Many of us are all too familiar with the housing market in Ireland. Looking to rent or buy is a process that inflicts dread upon thousands every year across Ireland. With headlines swirling such as; Buying your first home: Tips to keep you sane through the process, House Hunting? Here Are Some Ways To Minimise The Stress Of Getting A Gaff & Angry, powerless and stressed: Welcome to house-hunting in Cork’s rental market in 2017, is it any wonder?
This, however, does not necessarily have to be the case. Within Ireland, a number of key obstacles exist: price, location & availability. Price is certainly a big factor, and with hefty deposits required, many are finding themselves having to move back home in order to save for a deposit. This process can take years, by which point rising prices can push housing beyond people’s reach. The second obstacle is location – finding a house somewhere that allows for a work-life balance without being stuck in the car for hours each day. With urban sprawl taking its toll, for many, a house is simply place to crash after a long commute, on top of a long day in the office.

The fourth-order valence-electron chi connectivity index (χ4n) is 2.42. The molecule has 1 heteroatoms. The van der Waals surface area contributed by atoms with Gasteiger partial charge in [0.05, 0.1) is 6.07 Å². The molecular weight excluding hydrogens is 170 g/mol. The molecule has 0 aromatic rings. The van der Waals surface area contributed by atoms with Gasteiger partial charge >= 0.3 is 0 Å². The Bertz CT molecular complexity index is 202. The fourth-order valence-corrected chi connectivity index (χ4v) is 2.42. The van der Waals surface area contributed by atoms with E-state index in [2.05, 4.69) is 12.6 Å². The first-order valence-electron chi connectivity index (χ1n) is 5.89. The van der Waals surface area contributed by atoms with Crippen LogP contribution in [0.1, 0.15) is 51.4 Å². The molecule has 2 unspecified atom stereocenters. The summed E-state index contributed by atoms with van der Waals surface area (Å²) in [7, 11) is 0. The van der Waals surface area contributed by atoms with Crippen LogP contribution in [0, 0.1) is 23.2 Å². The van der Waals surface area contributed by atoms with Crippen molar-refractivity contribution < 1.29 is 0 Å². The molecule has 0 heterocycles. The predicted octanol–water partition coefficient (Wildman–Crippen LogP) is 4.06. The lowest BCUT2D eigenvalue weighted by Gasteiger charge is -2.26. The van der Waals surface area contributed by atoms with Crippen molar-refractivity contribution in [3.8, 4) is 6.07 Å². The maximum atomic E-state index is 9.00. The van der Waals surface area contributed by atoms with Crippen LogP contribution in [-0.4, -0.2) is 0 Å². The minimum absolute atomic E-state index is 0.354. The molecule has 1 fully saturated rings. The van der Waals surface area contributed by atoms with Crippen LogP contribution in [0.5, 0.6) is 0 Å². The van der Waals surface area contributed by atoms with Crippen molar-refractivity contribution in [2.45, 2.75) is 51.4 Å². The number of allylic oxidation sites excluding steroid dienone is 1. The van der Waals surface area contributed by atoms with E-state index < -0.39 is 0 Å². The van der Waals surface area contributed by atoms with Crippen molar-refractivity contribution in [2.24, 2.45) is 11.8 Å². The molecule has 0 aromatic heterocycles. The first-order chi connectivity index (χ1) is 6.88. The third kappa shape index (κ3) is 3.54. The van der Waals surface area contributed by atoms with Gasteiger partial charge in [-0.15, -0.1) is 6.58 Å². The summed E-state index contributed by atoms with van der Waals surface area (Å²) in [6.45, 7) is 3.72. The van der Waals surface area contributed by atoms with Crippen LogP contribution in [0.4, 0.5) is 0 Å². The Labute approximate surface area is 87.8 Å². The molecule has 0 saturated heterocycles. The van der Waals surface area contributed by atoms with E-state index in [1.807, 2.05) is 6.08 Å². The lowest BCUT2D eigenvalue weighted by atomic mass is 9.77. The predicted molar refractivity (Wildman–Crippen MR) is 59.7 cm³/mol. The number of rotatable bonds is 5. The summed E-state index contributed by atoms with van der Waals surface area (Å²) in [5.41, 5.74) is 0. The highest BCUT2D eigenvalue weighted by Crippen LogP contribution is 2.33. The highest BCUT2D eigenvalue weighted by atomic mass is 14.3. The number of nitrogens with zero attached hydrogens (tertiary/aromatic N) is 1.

Increasingly, what we are also beginning to see is the effect of availability on the housing market in Ireland. Ireland has had chronic problems over the years with regards to availability – a problem that persists and has a knock-on effect with regards to price. Even where price is not a factor, long queues, anxious waits and competitive bids mean that availability of housing is seriously prohibitive in terms of getting on the property ladder and starting families.
However, in recent years we have seen many people flock to the idea of developing their own homes through the co-operative model. The concept of co-operatives is an approach to housing focused on ensuring that the values of self-help, self-responsibility, democracy, equality, equity and solidarity are integrated into how we view housing.
Already, we have seen housing co-operatives within Dublin city that are able to develop homes for €140,000 Based in Ballymun, these homes offer families the ability to grow and flourish, secure in the knowledge that they have a family home which allows them to easily access jobs, schools and health facilities. In other areas across the city we have seen co-operative childcare centres develop, allowing for parents to work, knowing that childcare costs will not gobble up their wages.
If you too share the belief that housing should be about much more than just simply moving into a house, but should be about being part of community of people, safe and secure in their homes, then maybe it’s time to stop thinking about housing, and start thinking about co-operatives!
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